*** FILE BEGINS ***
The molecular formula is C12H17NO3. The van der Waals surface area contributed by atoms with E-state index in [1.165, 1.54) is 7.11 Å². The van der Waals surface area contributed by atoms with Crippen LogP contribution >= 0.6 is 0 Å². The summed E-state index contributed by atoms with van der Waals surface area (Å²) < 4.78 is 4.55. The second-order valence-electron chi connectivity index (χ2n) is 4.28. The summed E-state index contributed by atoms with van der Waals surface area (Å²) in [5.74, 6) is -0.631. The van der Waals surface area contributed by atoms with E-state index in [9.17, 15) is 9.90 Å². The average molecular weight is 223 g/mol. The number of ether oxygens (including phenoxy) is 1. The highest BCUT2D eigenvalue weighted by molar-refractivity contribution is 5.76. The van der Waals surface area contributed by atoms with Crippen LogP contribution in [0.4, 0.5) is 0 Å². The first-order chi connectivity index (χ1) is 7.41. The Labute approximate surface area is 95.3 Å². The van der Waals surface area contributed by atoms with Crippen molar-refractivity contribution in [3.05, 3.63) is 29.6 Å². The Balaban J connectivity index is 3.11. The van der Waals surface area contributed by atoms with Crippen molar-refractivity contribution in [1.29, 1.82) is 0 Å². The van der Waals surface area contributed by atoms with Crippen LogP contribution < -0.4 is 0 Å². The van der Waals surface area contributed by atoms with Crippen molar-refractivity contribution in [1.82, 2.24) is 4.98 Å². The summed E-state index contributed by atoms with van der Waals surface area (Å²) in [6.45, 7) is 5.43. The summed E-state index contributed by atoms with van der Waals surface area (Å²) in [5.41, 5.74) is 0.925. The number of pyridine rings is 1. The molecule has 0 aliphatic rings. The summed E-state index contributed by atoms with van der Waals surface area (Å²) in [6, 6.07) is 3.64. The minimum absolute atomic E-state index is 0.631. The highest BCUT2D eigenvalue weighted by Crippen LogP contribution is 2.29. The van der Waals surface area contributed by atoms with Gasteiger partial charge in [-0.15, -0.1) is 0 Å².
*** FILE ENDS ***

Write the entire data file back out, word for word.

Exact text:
The molecular formula is C12H17NO3. The van der Waals surface area contributed by atoms with E-state index in [1.165, 1.54) is 7.11 Å². The van der Waals surface area contributed by atoms with Crippen LogP contribution >= 0.6 is 0 Å². The summed E-state index contributed by atoms with van der Waals surface area (Å²) < 4.78 is 4.55. The second-order valence-electron chi connectivity index (χ2n) is 4.28. The summed E-state index contributed by atoms with van der Waals surface area (Å²) in [5.74, 6) is -0.631. The van der Waals surface area contributed by atoms with E-state index in [9.17, 15) is 9.90 Å². The average molecular weight is 223 g/mol. The number of ether oxygens (including phenoxy) is 1. The highest BCUT2D eigenvalue weighted by molar-refractivity contribution is 5.76. The van der Waals surface area contributed by atoms with Crippen LogP contribution in [0.4, 0.5) is 0 Å². The first-order chi connectivity index (χ1) is 7.41. The Labute approximate surface area is 95.3 Å². The van der Waals surface area contributed by atoms with Crippen molar-refractivity contribution in [3.05, 3.63) is 29.6 Å². The Balaban J connectivity index is 3.11. The van der Waals surface area contributed by atoms with Crippen molar-refractivity contribution in [1.29, 1.82) is 0 Å². The van der Waals surface area contributed by atoms with Crippen LogP contribution < -0.4 is 0 Å². The van der Waals surface area contributed by atoms with Crippen molar-refractivity contribution in [1.82, 2.24) is 4.98 Å². The summed E-state index contributed by atoms with van der Waals surface area (Å²) in [6.45, 7) is 5.43. The summed E-state index contributed by atoms with van der Waals surface area (Å²) in [5.41, 5.74) is 0.925. The number of pyridine rings is 1. The molecule has 0 aliphatic rings. The summed E-state index contributed by atoms with van der Waals surface area (Å²) in [6, 6.07) is 3.64. The minimum absolute atomic E-state index is 0.631. The highest BCUT2D eigenvalue weighted by Crippen LogP contribution is 2.29. The van der Waals surface area contributed by atoms with Gasteiger partial charge in [-0.15, -0.1) is 0 Å².